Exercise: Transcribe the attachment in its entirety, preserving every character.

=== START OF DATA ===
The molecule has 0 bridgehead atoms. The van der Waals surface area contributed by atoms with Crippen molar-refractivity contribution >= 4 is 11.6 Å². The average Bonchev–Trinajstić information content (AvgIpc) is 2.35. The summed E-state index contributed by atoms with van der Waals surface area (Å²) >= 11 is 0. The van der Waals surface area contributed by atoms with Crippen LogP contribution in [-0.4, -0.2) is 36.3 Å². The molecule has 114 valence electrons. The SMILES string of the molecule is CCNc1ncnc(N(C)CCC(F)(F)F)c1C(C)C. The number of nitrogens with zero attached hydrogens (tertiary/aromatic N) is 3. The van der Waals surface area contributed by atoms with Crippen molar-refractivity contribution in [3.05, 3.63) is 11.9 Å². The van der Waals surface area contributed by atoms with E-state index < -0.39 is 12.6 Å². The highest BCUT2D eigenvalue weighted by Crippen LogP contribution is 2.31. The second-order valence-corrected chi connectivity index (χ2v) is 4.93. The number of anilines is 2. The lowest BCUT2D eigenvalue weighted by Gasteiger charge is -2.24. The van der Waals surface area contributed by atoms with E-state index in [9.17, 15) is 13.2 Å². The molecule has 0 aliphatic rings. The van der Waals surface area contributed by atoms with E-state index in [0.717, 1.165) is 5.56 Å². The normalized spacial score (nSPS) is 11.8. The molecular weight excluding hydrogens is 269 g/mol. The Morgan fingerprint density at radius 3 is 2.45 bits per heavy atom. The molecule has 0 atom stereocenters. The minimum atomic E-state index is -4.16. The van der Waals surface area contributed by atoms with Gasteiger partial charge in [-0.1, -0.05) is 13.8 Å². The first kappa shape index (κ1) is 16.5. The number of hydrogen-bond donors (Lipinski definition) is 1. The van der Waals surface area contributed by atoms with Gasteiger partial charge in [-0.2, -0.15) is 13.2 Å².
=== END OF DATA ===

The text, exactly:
The molecule has 0 bridgehead atoms. The van der Waals surface area contributed by atoms with Crippen molar-refractivity contribution >= 4 is 11.6 Å². The average Bonchev–Trinajstić information content (AvgIpc) is 2.35. The summed E-state index contributed by atoms with van der Waals surface area (Å²) >= 11 is 0. The van der Waals surface area contributed by atoms with Crippen LogP contribution in [-0.4, -0.2) is 36.3 Å². The molecule has 114 valence electrons. The SMILES string of the molecule is CCNc1ncnc(N(C)CCC(F)(F)F)c1C(C)C. The number of nitrogens with zero attached hydrogens (tertiary/aromatic N) is 3. The van der Waals surface area contributed by atoms with Crippen molar-refractivity contribution in [3.05, 3.63) is 11.9 Å². The van der Waals surface area contributed by atoms with E-state index < -0.39 is 12.6 Å². The highest BCUT2D eigenvalue weighted by Crippen LogP contribution is 2.31. The second-order valence-corrected chi connectivity index (χ2v) is 4.93. The number of anilines is 2. The lowest BCUT2D eigenvalue weighted by Gasteiger charge is -2.24. The van der Waals surface area contributed by atoms with E-state index in [9.17, 15) is 13.2 Å². The molecule has 0 aliphatic rings. The van der Waals surface area contributed by atoms with E-state index in [0.717, 1.165) is 5.56 Å². The normalized spacial score (nSPS) is 11.8. The molecular weight excluding hydrogens is 269 g/mol. The Morgan fingerprint density at radius 3 is 2.45 bits per heavy atom. The molecule has 0 atom stereocenters. The minimum atomic E-state index is -4.16. The van der Waals surface area contributed by atoms with Gasteiger partial charge in [-0.1, -0.05) is 13.8 Å². The first kappa shape index (κ1) is 16.5. The number of hydrogen-bond donors (Lipinski definition) is 1. The van der Waals surface area contributed by atoms with Gasteiger partial charge in [-0.2, -0.15) is 13.2 Å².